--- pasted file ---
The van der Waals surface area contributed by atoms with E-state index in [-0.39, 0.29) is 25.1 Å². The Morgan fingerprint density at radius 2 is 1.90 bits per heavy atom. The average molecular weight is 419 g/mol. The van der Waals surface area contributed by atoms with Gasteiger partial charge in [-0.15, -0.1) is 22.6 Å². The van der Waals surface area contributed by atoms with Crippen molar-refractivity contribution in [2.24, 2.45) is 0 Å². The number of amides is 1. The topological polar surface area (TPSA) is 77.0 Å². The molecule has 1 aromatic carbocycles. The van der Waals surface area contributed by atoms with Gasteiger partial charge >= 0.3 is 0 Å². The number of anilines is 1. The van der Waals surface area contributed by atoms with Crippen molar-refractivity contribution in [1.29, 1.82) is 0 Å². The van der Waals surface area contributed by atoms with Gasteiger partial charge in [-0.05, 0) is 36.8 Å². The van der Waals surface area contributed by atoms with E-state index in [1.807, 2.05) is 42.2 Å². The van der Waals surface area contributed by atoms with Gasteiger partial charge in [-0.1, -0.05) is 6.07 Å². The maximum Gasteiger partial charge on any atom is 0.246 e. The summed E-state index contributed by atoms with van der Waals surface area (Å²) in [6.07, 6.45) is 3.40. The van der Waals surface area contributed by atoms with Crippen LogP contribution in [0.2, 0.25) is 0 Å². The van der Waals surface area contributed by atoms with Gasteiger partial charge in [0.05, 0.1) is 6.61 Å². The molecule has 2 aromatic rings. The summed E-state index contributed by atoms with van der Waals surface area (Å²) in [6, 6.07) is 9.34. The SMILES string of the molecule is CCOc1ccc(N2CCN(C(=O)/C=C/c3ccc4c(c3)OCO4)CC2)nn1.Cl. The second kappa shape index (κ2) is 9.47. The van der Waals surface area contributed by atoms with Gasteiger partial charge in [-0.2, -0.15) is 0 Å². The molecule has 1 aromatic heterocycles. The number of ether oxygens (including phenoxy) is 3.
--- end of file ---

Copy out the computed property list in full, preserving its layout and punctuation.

The van der Waals surface area contributed by atoms with E-state index in [-0.39, 0.29) is 25.1 Å². The Morgan fingerprint density at radius 2 is 1.90 bits per heavy atom. The average molecular weight is 419 g/mol. The van der Waals surface area contributed by atoms with Gasteiger partial charge in [-0.15, -0.1) is 22.6 Å². The van der Waals surface area contributed by atoms with Crippen molar-refractivity contribution in [2.24, 2.45) is 0 Å². The number of amides is 1. The topological polar surface area (TPSA) is 77.0 Å². The molecule has 1 aromatic carbocycles. The van der Waals surface area contributed by atoms with Gasteiger partial charge >= 0.3 is 0 Å². The number of anilines is 1. The van der Waals surface area contributed by atoms with Crippen molar-refractivity contribution in [1.29, 1.82) is 0 Å². The van der Waals surface area contributed by atoms with Gasteiger partial charge in [-0.05, 0) is 36.8 Å². The van der Waals surface area contributed by atoms with E-state index in [1.807, 2.05) is 42.2 Å². The van der Waals surface area contributed by atoms with Gasteiger partial charge in [-0.1, -0.05) is 6.07 Å². The maximum Gasteiger partial charge on any atom is 0.246 e. The summed E-state index contributed by atoms with van der Waals surface area (Å²) in [6.07, 6.45) is 3.40. The van der Waals surface area contributed by atoms with Crippen LogP contribution in [0.2, 0.25) is 0 Å². The van der Waals surface area contributed by atoms with Gasteiger partial charge in [0.05, 0.1) is 6.61 Å². The molecule has 2 aromatic rings. The summed E-state index contributed by atoms with van der Waals surface area (Å²) in [6, 6.07) is 9.34. The SMILES string of the molecule is CCOc1ccc(N2CCN(C(=O)/C=C/c3ccc4c(c3)OCO4)CC2)nn1.Cl. The second kappa shape index (κ2) is 9.47. The van der Waals surface area contributed by atoms with Gasteiger partial charge in [-0.2, -0.15) is 0 Å². The molecule has 1 aromatic heterocycles. The number of ether oxygens (including phenoxy) is 3.